At least 14 people have died in California as a fierce storm brings torrential downpours, high winds and flooding to the state.
Thousands of people have evacuated their homes, while millions more are under severe weather warnings.
Nearly 188,000 homes and businesses were without electricity, according to data from Poweroutage.us.
Heavy rain is forecast to last much of the state throughout Tuesday, with some areas at risk of dangerous mudslides.
The National Weather Service (NWS) has described it as "the most impressive storm since January 2005".
The weather is expected to dump up to 7in (18cm) of rain in some parts by Wednesday and could produce additional flooding, mudslides and landslides. particularly in areas previously hardest hit by heavy rainfall, NWS officials warned.
"An enormous cyclone" is developing off the coast, officials said.
A five-year-old, who was swept away by floodwaters near Paso Robles on Monday, is still missing.
The boy and his mother were reportedly in a truck taking him to school when the vehicle was overcome by water. It sparked a seven-hour search that was called off when the conditions became too dangerous for divers. He has not been declared dead, local officials said, however details of when the search will resume have not been given.
Around 90% of Californians - some 34 million people in the most-populous US state - are under flood watch, according to the National Oceanic and Atmospheric Administration.
"This is not a day to be out doing anything you don't have to," Santa Barbara County Sheriff Bill Brown told the Los Angeles Times.
An order issued on Monday afternoon by the Montecito Fire Department directed residents of the town and nearby canyons: "Leave now!"
Residents unable to flee were told to move to their innermost room or high ground.
The NWS reported that up to 14in (35.5cm) of rain was dumped in the last 24 hours in the region.
Across the state, average rainfall totals have hit between 400% and 600% above average values, the NWS said on Tuesday.
People living in the elite coastal enclave of Montecito were among those ordered to leave their homes.
Montecito is home to many Hollywood stars, including actor Rob Lowe, and comedian Ellen DeGeneres, who posted a video from the banks of a flooded creek on Monday.
"This is crazy!" DeGeneres said. "This creek next to our house never flows, ever. It's probably about nine feet up and is going to go another two feet up."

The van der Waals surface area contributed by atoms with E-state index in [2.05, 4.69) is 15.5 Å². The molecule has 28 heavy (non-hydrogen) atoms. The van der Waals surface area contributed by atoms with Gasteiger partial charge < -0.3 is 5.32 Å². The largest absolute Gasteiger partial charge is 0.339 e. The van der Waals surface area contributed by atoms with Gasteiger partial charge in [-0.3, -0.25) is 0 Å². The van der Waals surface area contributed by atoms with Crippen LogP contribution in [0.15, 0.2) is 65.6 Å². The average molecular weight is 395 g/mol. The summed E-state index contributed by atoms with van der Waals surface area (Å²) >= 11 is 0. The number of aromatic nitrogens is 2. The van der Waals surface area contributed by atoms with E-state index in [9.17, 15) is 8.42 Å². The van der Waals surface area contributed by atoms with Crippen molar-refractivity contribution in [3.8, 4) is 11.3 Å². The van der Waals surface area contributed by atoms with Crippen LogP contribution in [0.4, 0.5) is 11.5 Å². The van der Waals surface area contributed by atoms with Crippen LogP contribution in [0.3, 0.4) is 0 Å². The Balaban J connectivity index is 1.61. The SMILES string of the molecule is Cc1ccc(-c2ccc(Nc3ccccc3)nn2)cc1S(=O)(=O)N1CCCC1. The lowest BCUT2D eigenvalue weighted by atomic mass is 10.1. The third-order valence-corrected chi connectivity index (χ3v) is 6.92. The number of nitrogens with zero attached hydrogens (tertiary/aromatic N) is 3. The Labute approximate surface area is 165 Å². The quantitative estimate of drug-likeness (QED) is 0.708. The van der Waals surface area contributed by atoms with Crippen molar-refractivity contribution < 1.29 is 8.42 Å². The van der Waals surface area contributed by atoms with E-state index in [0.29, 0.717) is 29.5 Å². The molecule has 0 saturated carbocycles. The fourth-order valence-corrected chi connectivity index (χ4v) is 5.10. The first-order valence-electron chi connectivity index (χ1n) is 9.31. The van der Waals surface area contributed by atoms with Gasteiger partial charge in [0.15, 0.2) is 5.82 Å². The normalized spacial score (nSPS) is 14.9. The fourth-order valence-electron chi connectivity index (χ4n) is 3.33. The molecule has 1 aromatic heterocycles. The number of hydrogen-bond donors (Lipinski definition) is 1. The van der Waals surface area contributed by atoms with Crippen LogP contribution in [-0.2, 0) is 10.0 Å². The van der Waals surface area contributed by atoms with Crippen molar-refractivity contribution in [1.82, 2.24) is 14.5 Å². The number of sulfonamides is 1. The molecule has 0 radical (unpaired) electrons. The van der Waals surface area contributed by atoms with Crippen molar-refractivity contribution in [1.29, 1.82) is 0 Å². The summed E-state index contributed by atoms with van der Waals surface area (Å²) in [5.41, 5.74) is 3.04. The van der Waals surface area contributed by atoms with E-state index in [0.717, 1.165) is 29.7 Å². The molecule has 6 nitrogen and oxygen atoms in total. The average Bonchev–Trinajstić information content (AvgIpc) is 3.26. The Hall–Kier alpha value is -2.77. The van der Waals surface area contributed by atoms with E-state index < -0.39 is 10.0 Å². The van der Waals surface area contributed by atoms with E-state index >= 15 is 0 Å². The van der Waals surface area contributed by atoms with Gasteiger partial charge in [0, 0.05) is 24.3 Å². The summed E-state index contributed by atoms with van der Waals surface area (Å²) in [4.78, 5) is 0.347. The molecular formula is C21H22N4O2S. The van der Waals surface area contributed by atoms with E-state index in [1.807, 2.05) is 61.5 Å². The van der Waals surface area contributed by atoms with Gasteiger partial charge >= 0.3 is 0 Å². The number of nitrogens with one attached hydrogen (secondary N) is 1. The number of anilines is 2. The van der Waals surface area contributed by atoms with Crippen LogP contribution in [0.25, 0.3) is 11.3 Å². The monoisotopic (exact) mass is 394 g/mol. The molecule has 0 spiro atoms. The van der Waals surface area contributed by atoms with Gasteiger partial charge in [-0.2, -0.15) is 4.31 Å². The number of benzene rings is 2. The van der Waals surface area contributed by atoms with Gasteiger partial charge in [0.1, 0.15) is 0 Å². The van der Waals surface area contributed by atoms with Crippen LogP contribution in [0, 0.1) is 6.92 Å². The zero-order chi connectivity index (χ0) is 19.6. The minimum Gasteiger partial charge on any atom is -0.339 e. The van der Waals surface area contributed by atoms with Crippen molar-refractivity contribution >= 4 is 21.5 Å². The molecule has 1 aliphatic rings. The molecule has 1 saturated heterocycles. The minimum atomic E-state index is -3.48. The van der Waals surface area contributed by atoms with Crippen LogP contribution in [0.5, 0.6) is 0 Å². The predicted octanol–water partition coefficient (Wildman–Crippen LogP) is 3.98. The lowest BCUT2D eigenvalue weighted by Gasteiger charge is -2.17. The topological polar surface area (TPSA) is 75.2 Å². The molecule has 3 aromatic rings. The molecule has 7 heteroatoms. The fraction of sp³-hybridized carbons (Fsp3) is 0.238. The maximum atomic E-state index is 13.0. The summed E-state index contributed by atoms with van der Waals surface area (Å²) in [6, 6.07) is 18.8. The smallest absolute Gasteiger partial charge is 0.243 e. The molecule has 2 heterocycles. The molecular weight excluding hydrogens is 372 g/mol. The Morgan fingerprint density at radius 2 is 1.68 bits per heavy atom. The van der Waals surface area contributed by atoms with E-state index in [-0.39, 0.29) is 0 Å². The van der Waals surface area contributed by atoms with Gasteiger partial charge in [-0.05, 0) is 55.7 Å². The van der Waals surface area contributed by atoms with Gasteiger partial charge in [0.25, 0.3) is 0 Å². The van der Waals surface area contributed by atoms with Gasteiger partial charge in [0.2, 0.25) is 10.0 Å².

The evacuation comes on the fifth anniversary of a mudslide in Montecito that killed 23 people and destroyed more than 100 homes.
This new round of severe weather will bring heavy rain on already flooded rivers, damaging winds that are expected to topple trees and power lines, and heavy snow in the California mountains.
The NWS forecasts the heaviest and most widespread rain to hit early Tuesday and into the afternoon. The agency issued a flood warning in areas around Los Angeles, including Orange County and the San Bernardino County Mountains.
Other evacuations have been ordered by officials, including in areas downstream of reservoirs that could overflow.
President Joe Biden declared a state of emergency for California on Monday, which allows the Federal Emergency Management Agency (Fema) to provide disaster relief.
What are atmospheric rivers and bomb cyclones?
In the last week, California has experienced two overlapping weather phenomena - an atmospheric river, where an airborne stream of dense moisture flows in from the ocean, and a bomb cyclone, a storm with a rapid drop in pressure that creates an explosive effect.
Atmospheric rivers can cause extreme rainfall and floods. Bomb cyclones require a mix of high and low temperatures, rising and dropping air pressure, and moisture, often resulting in strong winds and severe storms.
Much of the area hit by heavy rain has been under extreme drought conditions. Last year, California capped how much water residents can use in an effort to conserve its depleting supply.
Despite the rain, much of the state remains under moderate to extreme drought warnings, according to the US Drought Monitor.
Experts have said that it would take many years of rain to reverse the two-decade drought that has hit the western US.